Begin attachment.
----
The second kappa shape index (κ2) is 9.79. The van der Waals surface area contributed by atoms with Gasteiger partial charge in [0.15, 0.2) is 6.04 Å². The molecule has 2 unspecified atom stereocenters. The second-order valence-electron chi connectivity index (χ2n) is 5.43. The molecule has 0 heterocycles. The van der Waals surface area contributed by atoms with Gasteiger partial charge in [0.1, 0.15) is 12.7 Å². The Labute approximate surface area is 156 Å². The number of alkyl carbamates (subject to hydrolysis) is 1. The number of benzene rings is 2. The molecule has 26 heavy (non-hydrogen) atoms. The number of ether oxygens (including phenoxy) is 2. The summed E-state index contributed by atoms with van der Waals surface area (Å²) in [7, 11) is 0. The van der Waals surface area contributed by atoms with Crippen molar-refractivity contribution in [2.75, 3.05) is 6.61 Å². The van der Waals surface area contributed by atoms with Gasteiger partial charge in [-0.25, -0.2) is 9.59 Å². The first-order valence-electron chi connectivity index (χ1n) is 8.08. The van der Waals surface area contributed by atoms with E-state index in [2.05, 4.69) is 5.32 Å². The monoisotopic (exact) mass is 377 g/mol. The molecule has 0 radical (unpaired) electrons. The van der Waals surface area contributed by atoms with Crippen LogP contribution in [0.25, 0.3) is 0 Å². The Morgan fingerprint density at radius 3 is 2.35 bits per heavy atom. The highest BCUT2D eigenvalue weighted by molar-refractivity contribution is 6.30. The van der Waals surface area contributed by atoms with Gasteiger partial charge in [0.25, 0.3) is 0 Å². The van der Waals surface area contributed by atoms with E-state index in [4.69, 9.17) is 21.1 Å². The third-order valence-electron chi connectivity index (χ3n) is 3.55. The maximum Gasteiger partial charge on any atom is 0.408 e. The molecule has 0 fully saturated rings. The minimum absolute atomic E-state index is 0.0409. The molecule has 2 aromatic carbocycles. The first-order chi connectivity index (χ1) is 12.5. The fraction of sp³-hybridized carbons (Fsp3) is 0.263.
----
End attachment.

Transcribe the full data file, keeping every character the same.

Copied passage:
The second kappa shape index (κ2) is 9.79. The van der Waals surface area contributed by atoms with Gasteiger partial charge in [0.15, 0.2) is 6.04 Å². The molecule has 2 unspecified atom stereocenters. The second-order valence-electron chi connectivity index (χ2n) is 5.43. The molecule has 0 heterocycles. The van der Waals surface area contributed by atoms with Gasteiger partial charge in [0.1, 0.15) is 12.7 Å². The Labute approximate surface area is 156 Å². The number of alkyl carbamates (subject to hydrolysis) is 1. The number of benzene rings is 2. The molecule has 26 heavy (non-hydrogen) atoms. The number of ether oxygens (including phenoxy) is 2. The summed E-state index contributed by atoms with van der Waals surface area (Å²) in [7, 11) is 0. The van der Waals surface area contributed by atoms with Crippen molar-refractivity contribution in [2.75, 3.05) is 6.61 Å². The van der Waals surface area contributed by atoms with Gasteiger partial charge in [-0.25, -0.2) is 9.59 Å². The first-order valence-electron chi connectivity index (χ1n) is 8.08. The van der Waals surface area contributed by atoms with E-state index in [2.05, 4.69) is 5.32 Å². The monoisotopic (exact) mass is 377 g/mol. The molecule has 0 radical (unpaired) electrons. The van der Waals surface area contributed by atoms with Crippen LogP contribution in [0.25, 0.3) is 0 Å². The Morgan fingerprint density at radius 3 is 2.35 bits per heavy atom. The highest BCUT2D eigenvalue weighted by molar-refractivity contribution is 6.30. The van der Waals surface area contributed by atoms with Gasteiger partial charge in [0.25, 0.3) is 0 Å². The van der Waals surface area contributed by atoms with E-state index in [4.69, 9.17) is 21.1 Å². The third-order valence-electron chi connectivity index (χ3n) is 3.55. The maximum Gasteiger partial charge on any atom is 0.408 e. The molecule has 0 fully saturated rings. The minimum absolute atomic E-state index is 0.0409. The molecule has 2 aromatic carbocycles. The first-order chi connectivity index (χ1) is 12.5. The fraction of sp³-hybridized carbons (Fsp3) is 0.263.